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What do we do when the second derivative test fails?

For example, I'm asked to find all the critical points of the function $$f(x,y)=x^{2013}−y^{2013}$$

And determine the nature of the critical points.

The critical point that I have found is at $(0,0)$, but I'm unable to determine its nature as the second derivative test fails here.

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do $x^3 - y^3$ first. – Will Jagy Mar 21 '14 at 20:20


  • Take into consideration higher-order derivatives.
  • Note the parity of the first non-zero derivative.
  • What are the similarities among $x^3, x^5, x^7,\ldots$ and similarities among $x^2,x^4,x^6,\ldots$ (e.g. how the graphs would look like, and what is the parity of the first non-zero derivative)?
  • You can read more about it here.

I hope this helps $\ddot\smile$

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Can be seen easily without second derivatives that (0,0) is a saddle point because $f$ takes values $>f(0,0)$ and $<f(0,0)$ arbitrarily near of (0,0):

For $(x,y)=(\epsilon,0)$, $\epsilon>0$: $f(x,y)=\epsilon^{2013}>0$.

For $(x,y)=(0,\epsilon)$, $\epsilon>0$: $f(x,y)=-\epsilon^{2013}<0$.

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Are you sure about this? The definition of saddle points I am aware of is that the function is concave up in one direction and concave down in the other. This function does not display such behavior. See the edit to my comment. – Cameron Williams Mar 21 '14 at 19:13
"... a saddle point is a point in the domain of a function that is a stationary point but not a local extremum." (, – Martín-Blas Pérez Pinilla Mar 21 '14 at 19:15
Oh. Well then I guess I'll edit my comment to reflect this. I guess my multivariable calculus professor wasn't the best. – Cameron Williams Mar 21 '14 at 19:16

Let $y=0$ and see what your function looks like. Then let $x=0$ and see what the function looks like.

Alternatively: Here's a very similar function (in terms of behavior around $(0,0)$): $g(x,y) = x^3-y^3$. It might help to see what this does if it's not clear to you what $f$ does. See here if you still have difficulty.

Here's a more rigorous argument for why it is a saddle point: Let $y=cx$. Then

$$f(x,y) = x^{2013}-c^{2013}x^{2013} = (1-c^{2013})x^{2013}.$$

For any value of $c$, this does not have concave-up nor concave-down behavior. Hence it cannot be a local min or max and hence is a saddle point.

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Note that $f(x,y) > 0$ whenever $x>0$ and $y<0$. Moreover, whenever $x<0$ and $y>0$ we have $f(x,y)<0$. Thus, as $f(0,0)=0$, we have points $(x_1,y_1)$ and $(x_2,y_2)$ in every neighborhood of $(0,0)$ such that $f(x_1,y_1) < f(0,0) < f(x_2,y_2)$. As $f$ is defined on $\mathbb{R}^2$ and hence on the just constructed points, we see that $(0,0)$ satisfies the definition of a saddle point of $f$.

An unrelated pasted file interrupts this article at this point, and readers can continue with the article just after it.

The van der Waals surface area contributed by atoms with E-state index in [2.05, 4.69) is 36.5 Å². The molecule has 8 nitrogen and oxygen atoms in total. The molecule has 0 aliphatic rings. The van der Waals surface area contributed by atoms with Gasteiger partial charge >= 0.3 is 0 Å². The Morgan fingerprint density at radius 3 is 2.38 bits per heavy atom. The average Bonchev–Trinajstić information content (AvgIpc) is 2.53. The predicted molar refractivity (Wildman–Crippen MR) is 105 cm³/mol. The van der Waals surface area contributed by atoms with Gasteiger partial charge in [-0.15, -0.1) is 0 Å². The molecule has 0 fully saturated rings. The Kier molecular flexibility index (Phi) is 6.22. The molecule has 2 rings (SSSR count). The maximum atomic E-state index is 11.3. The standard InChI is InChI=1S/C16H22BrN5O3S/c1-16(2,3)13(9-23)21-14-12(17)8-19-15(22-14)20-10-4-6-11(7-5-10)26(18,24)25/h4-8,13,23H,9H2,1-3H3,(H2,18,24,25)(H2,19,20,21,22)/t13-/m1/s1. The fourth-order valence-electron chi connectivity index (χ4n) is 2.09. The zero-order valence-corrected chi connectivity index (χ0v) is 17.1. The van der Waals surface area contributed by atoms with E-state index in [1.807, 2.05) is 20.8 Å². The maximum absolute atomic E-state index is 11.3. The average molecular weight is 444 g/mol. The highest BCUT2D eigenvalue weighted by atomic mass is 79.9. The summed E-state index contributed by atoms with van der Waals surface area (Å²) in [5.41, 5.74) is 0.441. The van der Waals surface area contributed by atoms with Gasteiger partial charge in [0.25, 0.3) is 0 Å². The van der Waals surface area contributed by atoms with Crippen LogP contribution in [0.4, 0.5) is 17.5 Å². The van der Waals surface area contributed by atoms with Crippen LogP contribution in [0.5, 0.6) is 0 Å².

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(I was having a bit of indecision as to whether this merited being an answer, or just a comment, since it is related to the answers already posted.)

If we note the "cross-sections" in the $ \ yz- \ (x = 0) \ $ and $ \ xz- \ (y=0) \ $ planes, we note that the function $ \ f(x,y) \ $ reduces to $ \ f(0,y) \ = \ -y^{2013} \ $ and $ \ f(x,0) \ = \ x^{2013} \ $ . Both of these "reduced" functions have odd symmetry about the $ \ z-$ axis.

For a function of two variables, a point cannot be a local extremum, but will be a saddle point, if either one or both of these "cross-sectional" functions is odd about the axis through that point. If both of the functions are even, both must have the same direction of concavity about that point in order for it to be a local extremum. If the two functions have opposite concavities, the point will be a saddle point. (This is related to the concept of Gaussian curvature -- in that view, a local extremum has $ \ K \ > \ 0 \ $ .)

So at the origin, we will find that $ \ x^{odd} \ \pm \ y^{odd} \ $ will produce a saddle point there, $ \ \pm \ (x^{even} \ + \ y^{even}) \ $ has a local extremum there, and will be a saddle point for $ \ \pm \ (x^{even} \ - \ y^{even}) \ $ . This can be extended to more complicated symmetrical functions and to functions with more variables. (A local extremum requires more care to construct in larger numbers of dimensions, since the directions of concavity must agree in all of those dimensions.)

[EDIT -- In addition, it might be noted that we will also have a saddle point at the origin if the parities of the "cross-sectional" functions differ, as with, for instance $ \ x^{odd} \ \pm \ y^{even} \ $ . ]

The "second-derivative test", like a lot of mathematical "tools", has a limit to its utility. We must expect to do some extra investigation on critical points when we deal with power functions with exponents greater than two.

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